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      In vivo restoration of full-thickness cartilage defects by poly(lactide-co-glycolide) sponges filled with fibrin gel, bone marrow mesenchymal stem cells and DNA complexes

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      Biomaterials

      Elsevier BV

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          Abstract

          A composite construct comprising of bone marrow mesenchymal stem cells (BMSCs), plasmid DNA encoding transforming growth factor-beta1 (pDNA-TGF-beta1), fibrin gel and poly (lactide-co-glycolide) (PLGA) sponge was designed and employed to repair articular cartilage defects. To improve the gene transfection efficiency, a cationized chitosan derivative N,N,N-trimethyl chitosan chloride (TMC) was employed as the vector. The TMC/DNA complexes had a transfection efficiency of 9% to BMSCs and showed heterogeneous TGF-beta1 expression in a 10-day culture period in vitro. In vivo culture of the composite constructs was performed by implantation into full-thickness cartilage defects of New Zealand white rabbit joints, using the constructs absence of pDNA-TGF-beta1 or BMSCs as controls. Heterogeneous expression of TGF-beta1 in vivo was detected at 4 weeks, but its level was decreased in comparison with that of 2 weeks. After implantation for 12 weeks, the cartilage defects were successfully repaired by the composite constructs of the experimental group, and the neo-cartilage integrated well with its surrounding tissue and subchondral bone. Immunohistochemical and glycosaminoglycans (GAGs) staining confirmed the similar amount and distribution of collagen type II and GAGs in the regenerated cartilage as that of hyaline cartilage. The cartilage special genes expressed in the neo-tissue were closer to those of the normal cartilage. An overall score of 2.83 was obtained according to Wakitani's standard. By contrast, only part of the defects was repaired by the pDNA-TGF-beta1 absence constructs, and no cartilage repair but fibrous tissue was found for the BMSCs absence constructs. Therefore, combination of the PLGA sponge/fibrin gel scaffold with BMSCs and gene therapy is an effective method to restore cartilage defects and may have a great potential for practical applications in the near future. Copyright 2010 Elsevier Ltd. All rights reserved.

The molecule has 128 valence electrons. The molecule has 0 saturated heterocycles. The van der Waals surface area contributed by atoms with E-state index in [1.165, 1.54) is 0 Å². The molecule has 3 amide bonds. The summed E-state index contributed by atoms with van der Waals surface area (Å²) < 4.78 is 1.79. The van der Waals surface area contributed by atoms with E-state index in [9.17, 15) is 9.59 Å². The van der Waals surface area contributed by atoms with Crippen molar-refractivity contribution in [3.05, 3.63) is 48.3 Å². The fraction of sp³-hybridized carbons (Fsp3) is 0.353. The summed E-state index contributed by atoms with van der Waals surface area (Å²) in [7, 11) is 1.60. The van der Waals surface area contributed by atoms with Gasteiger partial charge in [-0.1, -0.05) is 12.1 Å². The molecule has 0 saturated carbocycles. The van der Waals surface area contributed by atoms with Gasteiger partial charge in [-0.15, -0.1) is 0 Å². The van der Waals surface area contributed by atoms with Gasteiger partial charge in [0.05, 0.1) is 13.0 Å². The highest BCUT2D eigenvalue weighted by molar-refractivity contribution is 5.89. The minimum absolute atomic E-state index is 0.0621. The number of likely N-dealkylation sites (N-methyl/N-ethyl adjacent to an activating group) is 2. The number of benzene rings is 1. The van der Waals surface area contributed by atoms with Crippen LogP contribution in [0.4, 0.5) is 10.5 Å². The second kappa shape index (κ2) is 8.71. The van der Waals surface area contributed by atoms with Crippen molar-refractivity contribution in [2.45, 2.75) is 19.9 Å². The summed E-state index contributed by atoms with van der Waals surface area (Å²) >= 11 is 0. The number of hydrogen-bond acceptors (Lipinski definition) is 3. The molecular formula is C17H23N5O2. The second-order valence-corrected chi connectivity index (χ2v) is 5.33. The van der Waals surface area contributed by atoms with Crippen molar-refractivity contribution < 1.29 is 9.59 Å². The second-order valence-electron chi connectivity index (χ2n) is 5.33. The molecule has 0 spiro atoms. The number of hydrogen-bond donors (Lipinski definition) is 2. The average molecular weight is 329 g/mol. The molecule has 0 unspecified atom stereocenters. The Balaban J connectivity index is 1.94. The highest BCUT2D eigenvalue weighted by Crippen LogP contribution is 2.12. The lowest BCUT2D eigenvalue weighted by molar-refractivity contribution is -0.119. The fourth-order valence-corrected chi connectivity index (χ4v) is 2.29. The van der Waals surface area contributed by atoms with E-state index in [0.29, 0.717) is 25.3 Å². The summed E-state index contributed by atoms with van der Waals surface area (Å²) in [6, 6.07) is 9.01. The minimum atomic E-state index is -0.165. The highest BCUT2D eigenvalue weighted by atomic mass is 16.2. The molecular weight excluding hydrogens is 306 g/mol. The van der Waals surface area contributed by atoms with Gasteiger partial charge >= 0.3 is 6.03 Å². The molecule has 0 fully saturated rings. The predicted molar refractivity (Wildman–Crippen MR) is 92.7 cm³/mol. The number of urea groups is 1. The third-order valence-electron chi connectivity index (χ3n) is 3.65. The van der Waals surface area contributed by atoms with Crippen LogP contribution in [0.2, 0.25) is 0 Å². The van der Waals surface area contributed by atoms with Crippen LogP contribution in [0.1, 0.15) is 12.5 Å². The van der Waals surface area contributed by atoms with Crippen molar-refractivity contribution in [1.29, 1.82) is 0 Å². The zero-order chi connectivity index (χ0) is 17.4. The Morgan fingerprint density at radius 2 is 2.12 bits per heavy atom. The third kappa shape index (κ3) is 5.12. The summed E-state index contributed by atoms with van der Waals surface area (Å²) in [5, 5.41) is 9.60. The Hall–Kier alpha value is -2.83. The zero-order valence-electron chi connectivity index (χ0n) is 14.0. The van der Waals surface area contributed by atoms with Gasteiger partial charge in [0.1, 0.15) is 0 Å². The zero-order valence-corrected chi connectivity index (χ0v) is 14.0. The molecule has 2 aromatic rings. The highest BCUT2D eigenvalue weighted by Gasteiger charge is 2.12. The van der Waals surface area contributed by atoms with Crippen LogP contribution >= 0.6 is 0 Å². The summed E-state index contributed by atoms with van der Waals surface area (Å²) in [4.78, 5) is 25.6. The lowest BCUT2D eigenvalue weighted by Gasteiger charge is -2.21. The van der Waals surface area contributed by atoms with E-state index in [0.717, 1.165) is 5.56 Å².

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          Author and article information

          Journal
          Biomaterials
          Biomaterials
          Elsevier BV
          01429612
          August 2010
          August 2010
          : 31
          : 23
          : 5953-5965
          Article
          10.1016/j.biomaterials.2010.04.029
          20488531
          © 2010

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